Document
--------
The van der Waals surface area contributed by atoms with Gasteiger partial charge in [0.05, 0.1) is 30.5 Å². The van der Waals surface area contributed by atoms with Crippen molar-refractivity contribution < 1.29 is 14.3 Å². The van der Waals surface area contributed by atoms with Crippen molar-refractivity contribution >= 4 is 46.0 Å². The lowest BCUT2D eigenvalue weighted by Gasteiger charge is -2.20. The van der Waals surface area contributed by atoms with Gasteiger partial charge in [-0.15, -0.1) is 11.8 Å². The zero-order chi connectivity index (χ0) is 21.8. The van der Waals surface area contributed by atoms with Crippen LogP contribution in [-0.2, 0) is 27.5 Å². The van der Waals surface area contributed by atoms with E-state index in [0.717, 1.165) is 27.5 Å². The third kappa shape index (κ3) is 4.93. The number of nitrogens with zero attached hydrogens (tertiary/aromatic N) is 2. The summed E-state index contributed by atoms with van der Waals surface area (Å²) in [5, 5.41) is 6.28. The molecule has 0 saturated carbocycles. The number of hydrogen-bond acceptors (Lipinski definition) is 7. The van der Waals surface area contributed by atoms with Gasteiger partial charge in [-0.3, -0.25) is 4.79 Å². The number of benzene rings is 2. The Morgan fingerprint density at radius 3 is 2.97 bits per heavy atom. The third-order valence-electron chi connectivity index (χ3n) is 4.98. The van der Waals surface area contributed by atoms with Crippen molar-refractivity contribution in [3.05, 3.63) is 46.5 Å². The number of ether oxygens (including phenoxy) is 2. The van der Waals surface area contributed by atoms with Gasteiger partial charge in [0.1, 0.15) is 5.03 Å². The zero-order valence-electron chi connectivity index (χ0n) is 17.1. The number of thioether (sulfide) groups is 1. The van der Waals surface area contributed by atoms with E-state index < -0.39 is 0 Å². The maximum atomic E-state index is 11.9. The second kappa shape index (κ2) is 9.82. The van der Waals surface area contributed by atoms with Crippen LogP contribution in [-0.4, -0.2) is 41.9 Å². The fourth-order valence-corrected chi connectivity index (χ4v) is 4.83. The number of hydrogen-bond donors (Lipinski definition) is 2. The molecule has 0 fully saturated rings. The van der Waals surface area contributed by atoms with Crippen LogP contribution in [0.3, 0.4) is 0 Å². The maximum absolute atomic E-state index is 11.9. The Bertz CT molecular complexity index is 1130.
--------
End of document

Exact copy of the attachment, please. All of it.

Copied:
The van der Waals surface area contributed by atoms with Gasteiger partial charge in [0.05, 0.1) is 30.5 Å². The van der Waals surface area contributed by atoms with Crippen molar-refractivity contribution < 1.29 is 14.3 Å². The van der Waals surface area contributed by atoms with Crippen molar-refractivity contribution >= 4 is 46.0 Å². The lowest BCUT2D eigenvalue weighted by Gasteiger charge is -2.20. The van der Waals surface area contributed by atoms with Gasteiger partial charge in [-0.15, -0.1) is 11.8 Å². The zero-order chi connectivity index (χ0) is 21.8. The van der Waals surface area contributed by atoms with Crippen LogP contribution in [-0.2, 0) is 27.5 Å². The van der Waals surface area contributed by atoms with E-state index in [0.717, 1.165) is 27.5 Å². The third kappa shape index (κ3) is 4.93. The number of nitrogens with zero attached hydrogens (tertiary/aromatic N) is 2. The summed E-state index contributed by atoms with van der Waals surface area (Å²) in [5, 5.41) is 6.28. The molecule has 0 saturated carbocycles. The number of hydrogen-bond acceptors (Lipinski definition) is 7. The van der Waals surface area contributed by atoms with Gasteiger partial charge in [-0.3, -0.25) is 4.79 Å². The number of benzene rings is 2. The Morgan fingerprint density at radius 3 is 2.97 bits per heavy atom. The third-order valence-electron chi connectivity index (χ3n) is 4.98. The van der Waals surface area contributed by atoms with Crippen molar-refractivity contribution in [3.05, 3.63) is 46.5 Å². The number of ether oxygens (including phenoxy) is 2. The van der Waals surface area contributed by atoms with Gasteiger partial charge in [0.1, 0.15) is 5.03 Å². The zero-order valence-electron chi connectivity index (χ0n) is 17.1. The number of thioether (sulfide) groups is 1. The van der Waals surface area contributed by atoms with E-state index < -0.39 is 0 Å². The maximum atomic E-state index is 11.9. The second kappa shape index (κ2) is 9.82. The van der Waals surface area contributed by atoms with Crippen LogP contribution in [-0.4, -0.2) is 41.9 Å². The fourth-order valence-corrected chi connectivity index (χ4v) is 4.83. The number of hydrogen-bond donors (Lipinski definition) is 2. The molecule has 0 fully saturated rings. The van der Waals surface area contributed by atoms with Crippen LogP contribution in [0.3, 0.4) is 0 Å². The maximum absolute atomic E-state index is 11.9. The Bertz CT molecular complexity index is 1130.